The lock, constructed “in the dry” in the canal cut is almost complete. A coffer dam at the lower end keeps the water from the original channel of the Cataraqui River out of the works. At the head of the former channel a waste weir has been constructed to control the level of water above the lock. On the left side, labourers are hand dredging the riverbank to provide a direct navigation entrance to the lock. The stones for the lock are being lifted into place using a shear leg system (2 timbers supported by ropes), the stones lifted using rock tongs at the end of a block and tackle pulley. The dimples you see today in original stones are the chiselled out spots for the tongs to grab onto the stone.
The Cataraqui River in the pre-canal era was a meandering creek. The present straight navigation channel (marked with buoys) through the upper end of Colonel By Lake and River Styx represents a 200 foot wide swath of forest being cut down prior to the area being flooded. The satellite photo below of the upper end of River Styx shows this quite clearly:
This 2005 satellite image from Google Earth shows part of the meandering Cataraqui River now sitting under 7 to 8 feet of water, the flooding caused by the dam and berms at Kingston Mills. The original Cataraqui River was about 60 feet wide and only a few feet deep. The cut channel through the now drowned forest is 200 feet wide.
The view from the water is of red and green navigation buoys marking the cleared channel.
Through the Years
This lock caused many of problems due to its poor foundation. It leaked badly and required constant grouting and pointing. It was recommended as early as 1840 that the lock be completely rebuild. However, the Board of Works in its attempts at economy did not authorize a complete rebuilt. In 1860, some reconstruction was started with the rebuilding of one the lower wing walls. In 1861, the east wall, which was being supported by iron straps bolted to posts driven into the earth embankment, collapsed. It was reported that the only thing holding up the lock wall was the wooden lock gate, which also received damage.
More problems plagued the lock. In 1874, the west (northwest) chamber wall was rebuilt. In 1905-06 and 1906-07 the lock was again rebuilt. Superintendent Phillips stated "This lock has always given trouble, as it is located in the wrong place, and is built on cross timbers bedded into a very poor foundation of soft clay and sand." Repairs to the lock were a constant necessity through the years. This led finally to a total reconstruction of the lock in 1977 using the original stone.
In the early 1840s a defensible stone lockmaster's house, 27 feet (8.2 m) on a side, was built here. In about 1899, a second framed wooden storey was added to the building.
In 1861, a settler named James C. Foster built a grist mill at this site. He later added a woollen mill and store. A storage elevator was built beside the grist mill in about 1865.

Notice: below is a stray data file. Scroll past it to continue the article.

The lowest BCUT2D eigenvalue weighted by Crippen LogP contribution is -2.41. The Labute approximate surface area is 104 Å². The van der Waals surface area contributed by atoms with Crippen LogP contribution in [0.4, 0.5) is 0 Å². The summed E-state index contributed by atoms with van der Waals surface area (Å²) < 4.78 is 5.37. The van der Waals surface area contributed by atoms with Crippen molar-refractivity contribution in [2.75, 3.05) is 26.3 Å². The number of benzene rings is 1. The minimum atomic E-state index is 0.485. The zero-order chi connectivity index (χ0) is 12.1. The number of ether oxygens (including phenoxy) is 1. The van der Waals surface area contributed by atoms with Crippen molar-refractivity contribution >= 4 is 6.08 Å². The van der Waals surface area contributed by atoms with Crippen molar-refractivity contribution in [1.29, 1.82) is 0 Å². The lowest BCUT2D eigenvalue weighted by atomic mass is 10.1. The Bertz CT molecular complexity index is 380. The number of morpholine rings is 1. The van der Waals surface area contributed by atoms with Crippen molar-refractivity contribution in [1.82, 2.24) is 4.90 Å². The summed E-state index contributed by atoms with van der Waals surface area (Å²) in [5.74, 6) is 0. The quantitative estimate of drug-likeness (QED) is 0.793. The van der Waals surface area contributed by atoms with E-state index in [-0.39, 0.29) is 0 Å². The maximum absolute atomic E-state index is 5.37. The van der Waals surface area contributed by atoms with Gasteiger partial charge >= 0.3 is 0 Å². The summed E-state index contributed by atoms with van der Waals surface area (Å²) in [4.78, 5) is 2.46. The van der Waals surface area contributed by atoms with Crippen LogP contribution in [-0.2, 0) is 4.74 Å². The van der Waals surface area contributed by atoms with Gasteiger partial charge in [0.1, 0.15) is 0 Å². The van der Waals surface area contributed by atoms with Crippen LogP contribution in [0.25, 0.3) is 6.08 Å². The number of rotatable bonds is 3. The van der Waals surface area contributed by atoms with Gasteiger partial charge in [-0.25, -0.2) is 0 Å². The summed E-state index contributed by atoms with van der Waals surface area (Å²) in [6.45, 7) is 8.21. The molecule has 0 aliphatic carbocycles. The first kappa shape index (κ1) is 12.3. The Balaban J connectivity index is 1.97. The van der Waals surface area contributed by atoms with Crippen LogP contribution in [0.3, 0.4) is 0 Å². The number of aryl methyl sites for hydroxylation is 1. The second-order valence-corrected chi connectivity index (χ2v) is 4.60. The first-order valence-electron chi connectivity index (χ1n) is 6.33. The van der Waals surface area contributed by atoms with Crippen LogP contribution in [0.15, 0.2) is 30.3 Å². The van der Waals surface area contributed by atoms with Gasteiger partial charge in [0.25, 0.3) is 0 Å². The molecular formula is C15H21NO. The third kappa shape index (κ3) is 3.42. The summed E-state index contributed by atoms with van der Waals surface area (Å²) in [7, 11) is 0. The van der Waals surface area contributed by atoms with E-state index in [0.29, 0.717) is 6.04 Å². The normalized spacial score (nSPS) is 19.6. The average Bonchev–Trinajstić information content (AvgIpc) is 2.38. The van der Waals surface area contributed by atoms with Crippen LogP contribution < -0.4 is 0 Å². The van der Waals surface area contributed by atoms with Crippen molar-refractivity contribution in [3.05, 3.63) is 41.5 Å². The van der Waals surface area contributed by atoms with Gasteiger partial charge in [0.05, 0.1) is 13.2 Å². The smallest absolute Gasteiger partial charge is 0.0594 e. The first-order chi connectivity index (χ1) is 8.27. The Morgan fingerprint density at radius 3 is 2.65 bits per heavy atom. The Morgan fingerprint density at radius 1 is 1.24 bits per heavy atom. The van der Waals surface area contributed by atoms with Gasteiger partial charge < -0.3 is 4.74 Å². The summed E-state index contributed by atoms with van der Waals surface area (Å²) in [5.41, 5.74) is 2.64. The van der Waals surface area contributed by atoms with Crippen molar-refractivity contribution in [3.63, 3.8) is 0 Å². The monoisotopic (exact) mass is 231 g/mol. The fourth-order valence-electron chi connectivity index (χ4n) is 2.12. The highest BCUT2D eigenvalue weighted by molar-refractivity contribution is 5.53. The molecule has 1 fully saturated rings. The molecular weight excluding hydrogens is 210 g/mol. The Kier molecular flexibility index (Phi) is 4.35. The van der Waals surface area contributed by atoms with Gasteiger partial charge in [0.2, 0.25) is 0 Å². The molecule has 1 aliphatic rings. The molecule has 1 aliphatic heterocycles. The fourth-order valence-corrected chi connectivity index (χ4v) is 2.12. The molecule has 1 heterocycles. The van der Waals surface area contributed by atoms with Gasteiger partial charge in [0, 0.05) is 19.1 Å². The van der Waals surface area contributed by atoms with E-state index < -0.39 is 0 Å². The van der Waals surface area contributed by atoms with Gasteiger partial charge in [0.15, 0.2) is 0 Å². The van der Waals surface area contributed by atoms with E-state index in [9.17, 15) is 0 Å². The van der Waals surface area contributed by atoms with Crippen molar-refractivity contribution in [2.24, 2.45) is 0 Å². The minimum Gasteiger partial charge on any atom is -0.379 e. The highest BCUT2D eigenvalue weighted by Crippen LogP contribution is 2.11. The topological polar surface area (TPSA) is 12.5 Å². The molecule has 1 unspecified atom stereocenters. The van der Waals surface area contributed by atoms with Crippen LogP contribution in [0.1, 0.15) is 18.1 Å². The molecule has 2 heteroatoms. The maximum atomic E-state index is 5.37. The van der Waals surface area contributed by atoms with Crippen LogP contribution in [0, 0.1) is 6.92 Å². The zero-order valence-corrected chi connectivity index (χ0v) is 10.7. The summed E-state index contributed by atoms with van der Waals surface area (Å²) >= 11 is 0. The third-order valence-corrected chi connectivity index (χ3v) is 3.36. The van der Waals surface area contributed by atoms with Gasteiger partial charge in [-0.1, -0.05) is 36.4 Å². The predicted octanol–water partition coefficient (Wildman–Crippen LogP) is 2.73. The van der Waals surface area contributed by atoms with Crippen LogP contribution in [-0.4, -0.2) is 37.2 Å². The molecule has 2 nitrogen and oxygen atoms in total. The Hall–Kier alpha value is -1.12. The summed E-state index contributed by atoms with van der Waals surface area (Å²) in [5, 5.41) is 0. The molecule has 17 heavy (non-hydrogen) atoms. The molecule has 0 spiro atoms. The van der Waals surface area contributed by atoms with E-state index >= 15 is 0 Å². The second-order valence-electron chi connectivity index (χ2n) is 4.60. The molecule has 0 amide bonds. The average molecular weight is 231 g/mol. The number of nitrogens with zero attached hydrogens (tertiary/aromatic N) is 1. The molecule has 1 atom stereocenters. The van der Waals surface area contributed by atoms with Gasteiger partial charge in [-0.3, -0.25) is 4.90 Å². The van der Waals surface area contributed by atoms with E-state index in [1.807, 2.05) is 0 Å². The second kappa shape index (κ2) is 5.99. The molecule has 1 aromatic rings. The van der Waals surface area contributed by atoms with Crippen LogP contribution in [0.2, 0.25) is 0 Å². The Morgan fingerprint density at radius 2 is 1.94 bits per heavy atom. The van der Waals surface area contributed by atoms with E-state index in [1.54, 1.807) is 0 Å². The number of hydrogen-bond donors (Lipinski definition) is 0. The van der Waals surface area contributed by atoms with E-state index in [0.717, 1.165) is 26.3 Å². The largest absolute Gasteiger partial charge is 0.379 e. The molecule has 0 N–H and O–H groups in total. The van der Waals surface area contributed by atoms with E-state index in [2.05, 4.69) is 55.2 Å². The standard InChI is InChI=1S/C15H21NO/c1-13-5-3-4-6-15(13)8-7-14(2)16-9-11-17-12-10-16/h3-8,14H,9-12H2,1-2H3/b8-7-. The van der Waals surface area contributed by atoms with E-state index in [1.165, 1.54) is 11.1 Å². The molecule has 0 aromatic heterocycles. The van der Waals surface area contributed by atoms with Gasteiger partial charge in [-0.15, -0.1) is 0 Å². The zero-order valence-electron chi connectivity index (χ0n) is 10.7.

A timber swing bridge was built across the lock in 1872. It was an unequal arm, center bearing timber swing bridge (sometimes erroneously called a Kingpost Truss swing bridge). It has been repaired/replaced over the years while maintaining the same design. It is one of only four such timber swing bridges remaining on the Rideau Canal (the others are at Brass Point, Kilmarnock and Nicholsons).
The name Washburn was coined by the first postmaster (the lockmaster, John McGillivray) in about 1873. The name means "weirstream," combining the Scottish word "burn," meaning stream and "wash" for the old word "bywash" meaning water flowing from a waste weir. The names Washburn and Lower Brewers Mills have been used interchangeably since that time.
The clapboard house at this site was built in about 1930.
In 1942 a hydroelectric station was built to use the surplus waste weir water. The old grist mill was torn down and the hydro station built on its foundation. The milling machinery was moved into the old storage elevator and operated, serving local needs, up to the 1960s. The hydroelectric station operated until 1970. Both the hydro station and the old storage elevator are still standing.
|Aerial View of Lower Brewers
photo by: Simon Lunn, 1998
This photo shows the configuration of the lock placed in an artificial channel, with the weir behind it, blocking the original route of the Cataraqui River. The old power station sits below the weir and the defensible locksmaster’s house sits beside the lock.
The Lockmasters to 2000
The first lockmaster, recommended by Colonel By, was Thomas Green, a corporal in the 7th Company, Royal Sappers and Miners. He seems to have been replaced in about 1834-45 by James Callaway, also of the 7th Company, Royal Sappers and Miners. For a brief period, 1844 to mid-1846, Thomas Richey of First Rapids (Poonamalie) was lockmaster. He was dismissed (unfit for duty) in 1846 and replaced by Richard Carey, who was himself replaced in 1851 by William Beal. In 1855 Beal was succeeded by William Robinson who was transferred to Kingston Mills in 1856. His successor was John McGillivray who retired in 1882, and was replaced by his son Henry McGillivray. Henry died in 1891 and was replaced by William Glenn, a lock labourer at the station. He was discharged in 1896 for political patronage reasons but was reinstated in 1897 and served until his death in 1902. Henry McBroom, recommended by a local politician, became lockmaster in 1903 and served until his retirement in 1933. He was followed by S. Woodstock from 1934 to 1937; unknown from 1938 to 1943; Frasier Ball from 1943 to 1944; Percy Gilbert from 1944 to 1954; H.A. Cooper from 1954 to 1956; unknown from 1957 to 1959; J.L. Jones from 1960 to 1965; Byron L. Nixon from 1964 to 1973; Terry Carlo from 1973 to 1979; Albert Mills from 1980 to ?; Doug Langille, acting in the mid 1980s; and P.J. O'Meara from 1986 to 2000.